Covid-19 and the concerted push by European governments to develop contact-tracing apps has revealed the difficult trade-offs between privacy and public health. Like in previous debates, policymakers and Big Tech find themselves on opposite sides of the argument, although their roles have reversed, with US giants now positioning themselves as the guardians of their users’ privacy by refusing to facilitate centralised apps.
Strengthening and deepening the Single Market is a key strategic priority for the 2019-24 European legislative cycle. Following the publication of the European Commission’s Single Market Enforcement Action Plan in March 2020, we look at the role and importance of the EU Single Market Transparency Directive in addressing market barriers, promoting the growth of the single market, and supporting a more harmonised regulatory environment for businesses.
COVID-19 has shown us both how reliant we are on gig workers, and how vulnerable such workers are in major crises. After the crisis is over, policymakers will have to decide whether the gig economy and its ecosystem is something to be championed, or something to be managed via further regulations.
The tech sector, as all other sectors of the economy, has been heavily impacted by the COVID-19 crisis, but not necessarily in a negative way. The pandemic could in fact represent an opportunity for five key tech sub-sectors to innovate their business models and show policy makers the potential of new technologies for good during (and beyond) global crises.
The EU has set great ambitions around artificial intelligence, seeking to accelerate innovation and foster a much more competitive environment. But as the example of the copyright directive shows, much can go wrong for Europe’s AI businesses if they do not pay attention to what will be proposed.
The ongoing COVID-19 outbreak is forcing companies to turn to technology solutions, given that a significant part of their workforce has switched to working remotely. This abrupt shift in workforce and workplace organisation makes both the benefits and challenges of “people analytics” evermore relevant to business leaders and policymakers alike.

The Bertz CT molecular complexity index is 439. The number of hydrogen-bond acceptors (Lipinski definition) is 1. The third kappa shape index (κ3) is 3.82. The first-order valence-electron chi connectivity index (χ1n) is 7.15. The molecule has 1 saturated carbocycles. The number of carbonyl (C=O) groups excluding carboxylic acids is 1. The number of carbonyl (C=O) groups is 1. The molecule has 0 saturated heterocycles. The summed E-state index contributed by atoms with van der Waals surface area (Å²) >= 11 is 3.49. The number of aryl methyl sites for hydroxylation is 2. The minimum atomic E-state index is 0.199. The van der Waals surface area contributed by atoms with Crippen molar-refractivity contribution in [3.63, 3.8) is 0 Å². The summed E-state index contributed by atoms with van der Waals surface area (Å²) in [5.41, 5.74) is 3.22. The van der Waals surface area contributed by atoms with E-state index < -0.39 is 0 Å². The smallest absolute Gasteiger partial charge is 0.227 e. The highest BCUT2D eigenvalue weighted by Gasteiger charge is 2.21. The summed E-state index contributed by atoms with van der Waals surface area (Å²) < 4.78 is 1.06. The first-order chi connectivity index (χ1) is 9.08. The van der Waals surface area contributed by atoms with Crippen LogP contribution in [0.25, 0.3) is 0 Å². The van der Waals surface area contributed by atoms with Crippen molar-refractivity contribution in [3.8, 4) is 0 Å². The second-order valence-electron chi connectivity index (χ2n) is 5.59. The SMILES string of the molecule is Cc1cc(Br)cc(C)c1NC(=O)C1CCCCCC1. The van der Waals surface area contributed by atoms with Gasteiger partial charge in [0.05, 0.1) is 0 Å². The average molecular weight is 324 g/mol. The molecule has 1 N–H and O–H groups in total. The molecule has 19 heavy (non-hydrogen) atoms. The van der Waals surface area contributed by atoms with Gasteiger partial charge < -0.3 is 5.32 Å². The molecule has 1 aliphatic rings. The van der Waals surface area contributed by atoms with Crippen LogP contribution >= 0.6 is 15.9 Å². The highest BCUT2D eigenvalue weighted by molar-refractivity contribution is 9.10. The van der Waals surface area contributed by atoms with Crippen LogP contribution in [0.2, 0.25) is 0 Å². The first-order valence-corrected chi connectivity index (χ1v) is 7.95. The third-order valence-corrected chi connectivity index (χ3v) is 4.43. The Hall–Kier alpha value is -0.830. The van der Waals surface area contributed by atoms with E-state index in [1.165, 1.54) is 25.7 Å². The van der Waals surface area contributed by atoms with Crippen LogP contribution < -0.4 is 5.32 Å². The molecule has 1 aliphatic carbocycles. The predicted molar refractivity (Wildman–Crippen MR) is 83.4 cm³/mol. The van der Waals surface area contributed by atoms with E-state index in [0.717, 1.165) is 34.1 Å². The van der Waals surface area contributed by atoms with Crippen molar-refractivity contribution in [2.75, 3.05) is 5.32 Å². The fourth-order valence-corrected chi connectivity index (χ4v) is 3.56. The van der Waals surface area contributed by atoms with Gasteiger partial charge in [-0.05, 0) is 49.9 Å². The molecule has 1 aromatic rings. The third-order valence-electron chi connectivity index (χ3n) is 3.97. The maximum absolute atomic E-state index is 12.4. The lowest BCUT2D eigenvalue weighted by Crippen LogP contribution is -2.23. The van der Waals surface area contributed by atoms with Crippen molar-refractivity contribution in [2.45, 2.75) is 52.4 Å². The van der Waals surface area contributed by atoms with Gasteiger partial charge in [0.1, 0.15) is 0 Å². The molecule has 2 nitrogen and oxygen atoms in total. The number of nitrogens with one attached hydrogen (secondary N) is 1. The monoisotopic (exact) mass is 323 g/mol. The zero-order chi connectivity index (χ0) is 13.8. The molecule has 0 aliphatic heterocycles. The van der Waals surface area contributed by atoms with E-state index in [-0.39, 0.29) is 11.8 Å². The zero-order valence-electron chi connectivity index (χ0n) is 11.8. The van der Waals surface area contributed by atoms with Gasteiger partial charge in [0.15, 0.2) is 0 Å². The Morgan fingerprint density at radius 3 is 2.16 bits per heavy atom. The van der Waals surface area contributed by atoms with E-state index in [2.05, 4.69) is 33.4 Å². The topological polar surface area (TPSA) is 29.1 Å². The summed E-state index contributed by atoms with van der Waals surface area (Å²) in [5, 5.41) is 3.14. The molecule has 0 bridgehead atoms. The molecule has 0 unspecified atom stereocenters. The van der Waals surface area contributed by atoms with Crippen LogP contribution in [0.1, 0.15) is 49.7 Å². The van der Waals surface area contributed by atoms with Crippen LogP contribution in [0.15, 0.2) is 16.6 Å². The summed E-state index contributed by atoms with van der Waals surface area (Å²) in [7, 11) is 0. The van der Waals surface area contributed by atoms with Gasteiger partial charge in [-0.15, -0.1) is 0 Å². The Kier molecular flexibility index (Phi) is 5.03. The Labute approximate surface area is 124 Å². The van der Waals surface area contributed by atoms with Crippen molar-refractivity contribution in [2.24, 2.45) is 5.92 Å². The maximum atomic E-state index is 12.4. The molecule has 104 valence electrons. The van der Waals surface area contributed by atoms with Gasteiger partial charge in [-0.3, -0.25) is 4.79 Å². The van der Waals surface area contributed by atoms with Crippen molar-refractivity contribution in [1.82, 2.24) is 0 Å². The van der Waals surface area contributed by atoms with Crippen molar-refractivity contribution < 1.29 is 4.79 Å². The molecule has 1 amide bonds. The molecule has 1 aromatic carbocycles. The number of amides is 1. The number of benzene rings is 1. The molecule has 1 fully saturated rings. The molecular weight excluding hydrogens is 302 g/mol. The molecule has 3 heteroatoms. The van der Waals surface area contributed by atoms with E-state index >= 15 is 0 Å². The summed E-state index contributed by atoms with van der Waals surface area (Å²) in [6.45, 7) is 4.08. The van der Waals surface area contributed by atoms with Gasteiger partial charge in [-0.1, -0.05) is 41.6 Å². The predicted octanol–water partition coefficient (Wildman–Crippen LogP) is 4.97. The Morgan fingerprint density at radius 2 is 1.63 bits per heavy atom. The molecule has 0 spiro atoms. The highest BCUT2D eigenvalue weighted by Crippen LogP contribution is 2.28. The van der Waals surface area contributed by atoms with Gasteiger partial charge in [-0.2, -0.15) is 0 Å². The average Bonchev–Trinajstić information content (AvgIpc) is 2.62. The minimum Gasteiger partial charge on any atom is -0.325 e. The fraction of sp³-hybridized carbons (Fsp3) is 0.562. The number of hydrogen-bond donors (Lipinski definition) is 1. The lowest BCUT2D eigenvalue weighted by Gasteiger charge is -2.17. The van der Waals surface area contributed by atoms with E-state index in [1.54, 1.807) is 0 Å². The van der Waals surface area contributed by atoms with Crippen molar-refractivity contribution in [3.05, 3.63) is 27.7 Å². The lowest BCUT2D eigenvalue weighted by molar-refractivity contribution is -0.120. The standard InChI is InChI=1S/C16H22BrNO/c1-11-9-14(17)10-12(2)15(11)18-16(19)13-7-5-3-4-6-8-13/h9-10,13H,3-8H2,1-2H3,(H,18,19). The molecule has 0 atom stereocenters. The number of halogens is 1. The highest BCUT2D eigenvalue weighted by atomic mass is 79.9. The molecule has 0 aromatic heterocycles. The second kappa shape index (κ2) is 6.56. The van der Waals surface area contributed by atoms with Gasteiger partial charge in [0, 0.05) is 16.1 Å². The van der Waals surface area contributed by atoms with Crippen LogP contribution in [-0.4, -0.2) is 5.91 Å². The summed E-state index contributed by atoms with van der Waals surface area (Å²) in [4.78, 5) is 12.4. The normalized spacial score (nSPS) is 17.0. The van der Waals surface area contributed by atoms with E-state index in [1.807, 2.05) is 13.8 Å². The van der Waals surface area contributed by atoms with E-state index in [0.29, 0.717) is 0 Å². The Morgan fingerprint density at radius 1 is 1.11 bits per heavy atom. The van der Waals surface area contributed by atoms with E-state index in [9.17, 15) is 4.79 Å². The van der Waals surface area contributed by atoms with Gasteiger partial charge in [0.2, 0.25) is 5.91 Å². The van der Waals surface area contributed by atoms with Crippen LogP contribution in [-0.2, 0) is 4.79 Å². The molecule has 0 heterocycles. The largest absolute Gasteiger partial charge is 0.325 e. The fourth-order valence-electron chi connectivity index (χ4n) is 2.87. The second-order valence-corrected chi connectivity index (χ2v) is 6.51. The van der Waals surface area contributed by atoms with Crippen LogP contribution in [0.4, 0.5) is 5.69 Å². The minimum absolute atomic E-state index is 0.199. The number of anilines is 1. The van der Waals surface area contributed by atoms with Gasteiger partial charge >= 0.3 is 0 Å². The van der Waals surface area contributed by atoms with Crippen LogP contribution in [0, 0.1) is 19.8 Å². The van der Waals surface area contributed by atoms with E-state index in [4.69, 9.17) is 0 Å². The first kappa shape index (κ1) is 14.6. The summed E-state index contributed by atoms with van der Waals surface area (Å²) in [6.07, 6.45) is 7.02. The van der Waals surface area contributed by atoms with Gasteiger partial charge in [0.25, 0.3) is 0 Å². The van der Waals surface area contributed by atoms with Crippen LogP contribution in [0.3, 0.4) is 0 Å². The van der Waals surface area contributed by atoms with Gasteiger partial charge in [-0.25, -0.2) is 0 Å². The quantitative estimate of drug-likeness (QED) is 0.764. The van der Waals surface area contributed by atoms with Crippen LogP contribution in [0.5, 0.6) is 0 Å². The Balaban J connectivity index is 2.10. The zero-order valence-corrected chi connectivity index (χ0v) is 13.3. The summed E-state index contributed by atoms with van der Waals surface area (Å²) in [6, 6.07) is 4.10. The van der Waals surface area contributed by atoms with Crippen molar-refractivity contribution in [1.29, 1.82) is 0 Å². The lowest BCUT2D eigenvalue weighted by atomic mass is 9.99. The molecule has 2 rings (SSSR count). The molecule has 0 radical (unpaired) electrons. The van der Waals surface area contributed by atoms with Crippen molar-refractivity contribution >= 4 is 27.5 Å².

California’s recent regulation to address perceived imbalances in the gig economy (known as AB5) has set tongues wagging about the future of companies like Uber and Lyft. Given Europe’s reputation for being tough on tech giants, is a similar intervention on this side of the Atlantic now inevitable?
The spread of tiny chips into more and more everyday items promises a cumulative leap in convenience for consumers and productivity for businesses. Yet as ever more consumer devices become hooked up to the internet and the line between hardware and software blurs, the question of consumer protection and the need for new consumer regulations will receive greater attention.
The grand-scale struggles of power between international superpowers might appear a far cry from the everyday business of a technology company. However, in reality, geopolitics has very tangible implications for corporates within the tech sector, and the tug of war taking place over the direction of industry standards is a prime example.
European countries and cities want to reduce their carbon emissions, with transport being one of the highest priority areas. Ride hailing, e-scooters, and car sharing firms all think that they have a part to play, but they are often unpopular amongst urban policymakers. Why is this, and how can policymakers make better use of these innovations in order to meet their climate change targets?
The European Union is working on a new regulatory framework for artificial intelligence that seeks to ensure better consumer protection, while enhancing Europe’s technological competitiveness. The risk is for it to become but a duplication of already-existing practices and regulations.